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ESP32 & ESP-IDF Insights Series by Naveen PS

#1 Which SoC to Use for your project

ESP32 S2,S3,C3,C5,C6,H2 – Confused? Which SoC to Use for your project? Click the link to my blog below.

#2 STOP using Arduino IDE for ESP32!

Beginners working on ESP32 get too comfortable with Arduino IDE. I say you should jump to ESP-IDF as soon as possible. When I was a beginner, I was clueless with ESP IDF, especially with setting it up properly. But now it’s almost a 1 Click Setup with VS Code Extension & the official guides are excellent. So, shift to ESP IDF ASAP – Thank me later.

Neil Kolban (The author of the most comprehensive ESP32 guide) explains his point of view regarding Arduino APIs vs ESP IDF APIs, or as he calls it a "red vs blue" discussion.

Let me quote him:

“The benefit of ESP-IDF (over Arduino APIs) is that the ESP-IDF is native to the ESP32 (by definition). It is the API (short of register poking) that will give you the highest fidelity against the ESP32 device itself. There are capabilities available in ESP-IDF that aren’t (yet?) present in mapped Arduino APIs. They could quite easily be mapped by a programmer but that then implies one already has an ESP-IDF skill level.” - Kolban

Do read his full reply in this thread: (1st Answer in the thread)

#3 Why ESP-IDF on VS Code is better?

Working on ESP IDF has never been this easier. All possible due to this VS Code ESP IDF Extension. Whether you are using a Linux, Windows or Mac System, the steps are the same to setup on VS Code. Direct ESP IDF installation is totally a different story.

People often right away jump to project building after installing in VS Code. But I recommend to go visit this extensive VS Code Centric Tutorial on Working with ESP IDF. This will definitely give you the knowledge to utilize the full capabilities of the extension.

#4 Which ESP-IDF Version to work with?

Which ESP-IDF Version should you choose from all these? I have had instances where the right version solved many of the Errors and Warnings. As a beginner with ESP-IDF, choosing the right version can be critical. You may even stop using IDF just because some error caused by not using the right version.

For Just Prototyping or to play with new ESP-IDF Features, install the “master” version.

For Production Purposes use the current stable version, install any of “v4.X.X” versions, preferably the latest. But for some reason if it throws compilation errors or warnings, install the older stable versions.

But say, if a required feature is not yet available in stable release, it is recommended to use a pre-release version or a release branch. These are ones with “release/vX.X” .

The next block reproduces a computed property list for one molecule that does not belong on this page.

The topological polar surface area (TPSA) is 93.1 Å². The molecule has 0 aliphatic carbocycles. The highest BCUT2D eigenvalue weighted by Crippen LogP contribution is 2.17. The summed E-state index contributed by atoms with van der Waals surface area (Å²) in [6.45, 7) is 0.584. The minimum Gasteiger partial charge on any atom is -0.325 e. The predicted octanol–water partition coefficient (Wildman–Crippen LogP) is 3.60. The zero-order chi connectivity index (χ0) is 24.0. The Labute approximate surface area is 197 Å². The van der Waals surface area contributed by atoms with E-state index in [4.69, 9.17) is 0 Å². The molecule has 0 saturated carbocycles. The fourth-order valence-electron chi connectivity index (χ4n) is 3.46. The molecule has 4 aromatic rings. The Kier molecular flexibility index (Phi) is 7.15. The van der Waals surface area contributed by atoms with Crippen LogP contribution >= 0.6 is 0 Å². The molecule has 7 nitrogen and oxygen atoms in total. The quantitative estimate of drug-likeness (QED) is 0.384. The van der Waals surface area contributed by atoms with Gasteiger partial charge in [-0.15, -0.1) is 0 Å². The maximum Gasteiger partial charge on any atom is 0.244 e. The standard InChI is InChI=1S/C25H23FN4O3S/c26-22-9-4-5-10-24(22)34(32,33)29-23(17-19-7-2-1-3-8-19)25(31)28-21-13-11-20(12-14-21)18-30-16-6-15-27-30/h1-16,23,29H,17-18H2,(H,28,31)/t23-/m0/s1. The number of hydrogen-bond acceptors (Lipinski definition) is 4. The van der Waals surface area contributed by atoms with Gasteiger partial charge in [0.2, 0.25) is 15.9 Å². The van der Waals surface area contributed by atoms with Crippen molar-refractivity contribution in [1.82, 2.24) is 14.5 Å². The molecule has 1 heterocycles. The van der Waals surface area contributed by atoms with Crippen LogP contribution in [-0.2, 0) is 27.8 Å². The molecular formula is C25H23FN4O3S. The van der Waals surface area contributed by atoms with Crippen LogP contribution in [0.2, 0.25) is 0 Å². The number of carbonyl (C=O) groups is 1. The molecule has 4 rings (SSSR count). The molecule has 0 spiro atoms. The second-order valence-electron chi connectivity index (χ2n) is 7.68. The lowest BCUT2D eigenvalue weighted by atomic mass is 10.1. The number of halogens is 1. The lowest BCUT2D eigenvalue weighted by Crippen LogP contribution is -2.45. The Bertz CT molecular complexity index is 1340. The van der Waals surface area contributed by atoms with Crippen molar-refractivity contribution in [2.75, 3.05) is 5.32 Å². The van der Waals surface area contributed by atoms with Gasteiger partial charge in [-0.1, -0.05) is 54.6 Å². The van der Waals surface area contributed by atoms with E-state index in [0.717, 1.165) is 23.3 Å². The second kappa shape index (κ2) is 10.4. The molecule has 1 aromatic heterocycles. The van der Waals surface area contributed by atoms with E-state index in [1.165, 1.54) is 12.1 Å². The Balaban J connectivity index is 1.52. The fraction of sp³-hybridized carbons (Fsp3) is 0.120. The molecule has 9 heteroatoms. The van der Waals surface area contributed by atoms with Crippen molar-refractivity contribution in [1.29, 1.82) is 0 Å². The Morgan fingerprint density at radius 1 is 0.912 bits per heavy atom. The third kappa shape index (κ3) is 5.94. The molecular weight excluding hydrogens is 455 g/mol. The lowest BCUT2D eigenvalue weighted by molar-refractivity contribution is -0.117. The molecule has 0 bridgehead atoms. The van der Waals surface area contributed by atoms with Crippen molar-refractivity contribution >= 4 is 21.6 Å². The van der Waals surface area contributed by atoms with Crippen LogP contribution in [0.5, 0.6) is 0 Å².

Along with this its good to know the Version Scheming too:

Major Release example : v4.0

Minor Release example : v4.1

Bugfix Release example : v4.1.1

#5 Decoding the ESP IDF Project Directory Tree

As a beginner with ESP-IDF, when you load an example code to start learning, you will be exposed to a folder structure, which include much more than just the main source code file. When I started off, I didn’t care much about it. But knowing the Project Directory Tree is pretty important. Let’s see it in detail:

1. The Top Level CMakeLists.txt is used by CMake to learn how to build the project. It also defines project name and defines the project, while setting project wide CMake Variables that helps in building the project

2. The “sdkconfig” is the configuration file created or updated when “ menuconfig” runs, and holds configuration for all of the components in the project. When you change the Processor Frequency or Add WiFi SSID or Password, it gets added/updated in this file.

3. The optional “components” directory contains components & libraries that are part of the project. It is useful for easy structuring, making easily portable reusable code or to include 3rd part libraries to ESP-IDF.

4. The “main” directory is of course the main folder that contains the source code for the project itself. It is considered as a “special” component folder by the ESP IDF

5. The “build” directory is where the build output is created. Sometimes Even before you hit build, this directory will be created. This happens when use configure the sdkconfig. CMake at this point, generates interim build files.

6. The Component directories each will also contain a component CMakeLists.txt file. It defined variables that control the build process of the component, and its integration into main source file.

7. Each component may also include a Kconfig file defining the component configuration options that can be set via menuconfig

#6 How do OTA Updates work in ESP32?